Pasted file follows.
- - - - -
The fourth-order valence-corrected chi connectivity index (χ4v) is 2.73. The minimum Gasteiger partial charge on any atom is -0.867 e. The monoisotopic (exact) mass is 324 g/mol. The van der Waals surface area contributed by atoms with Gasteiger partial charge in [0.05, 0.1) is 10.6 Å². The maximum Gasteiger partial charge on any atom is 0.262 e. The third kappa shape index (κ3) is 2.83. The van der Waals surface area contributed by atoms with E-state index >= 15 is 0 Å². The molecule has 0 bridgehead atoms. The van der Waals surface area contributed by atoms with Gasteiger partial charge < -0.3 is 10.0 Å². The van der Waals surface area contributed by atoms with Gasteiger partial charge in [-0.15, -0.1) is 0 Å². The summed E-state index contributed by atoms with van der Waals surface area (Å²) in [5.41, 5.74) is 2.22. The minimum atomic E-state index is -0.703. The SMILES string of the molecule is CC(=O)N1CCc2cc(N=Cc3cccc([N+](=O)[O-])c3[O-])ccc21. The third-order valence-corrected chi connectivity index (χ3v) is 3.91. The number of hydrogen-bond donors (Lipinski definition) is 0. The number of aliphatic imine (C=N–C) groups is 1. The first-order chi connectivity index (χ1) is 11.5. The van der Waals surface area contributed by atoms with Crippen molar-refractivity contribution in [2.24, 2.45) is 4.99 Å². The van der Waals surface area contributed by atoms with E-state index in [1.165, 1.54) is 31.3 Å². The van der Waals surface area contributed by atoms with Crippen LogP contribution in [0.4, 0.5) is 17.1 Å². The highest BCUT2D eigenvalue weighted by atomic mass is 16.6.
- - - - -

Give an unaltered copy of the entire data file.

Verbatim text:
The fourth-order valence-corrected chi connectivity index (χ4v) is 2.73. The minimum Gasteiger partial charge on any atom is -0.867 e. The monoisotopic (exact) mass is 324 g/mol. The van der Waals surface area contributed by atoms with Gasteiger partial charge in [0.05, 0.1) is 10.6 Å². The maximum Gasteiger partial charge on any atom is 0.262 e. The third kappa shape index (κ3) is 2.83. The van der Waals surface area contributed by atoms with E-state index >= 15 is 0 Å². The molecule has 0 bridgehead atoms. The van der Waals surface area contributed by atoms with Gasteiger partial charge < -0.3 is 10.0 Å². The van der Waals surface area contributed by atoms with Gasteiger partial charge in [-0.15, -0.1) is 0 Å². The summed E-state index contributed by atoms with van der Waals surface area (Å²) in [5.41, 5.74) is 2.22. The minimum atomic E-state index is -0.703. The SMILES string of the molecule is CC(=O)N1CCc2cc(N=Cc3cccc([N+](=O)[O-])c3[O-])ccc21. The third-order valence-corrected chi connectivity index (χ3v) is 3.91. The number of hydrogen-bond donors (Lipinski definition) is 0. The number of aliphatic imine (C=N–C) groups is 1. The first-order chi connectivity index (χ1) is 11.5. The van der Waals surface area contributed by atoms with Crippen molar-refractivity contribution in [2.24, 2.45) is 4.99 Å². The van der Waals surface area contributed by atoms with E-state index in [1.165, 1.54) is 31.3 Å². The van der Waals surface area contributed by atoms with Crippen LogP contribution in [0.4, 0.5) is 17.1 Å². The highest BCUT2D eigenvalue weighted by atomic mass is 16.6.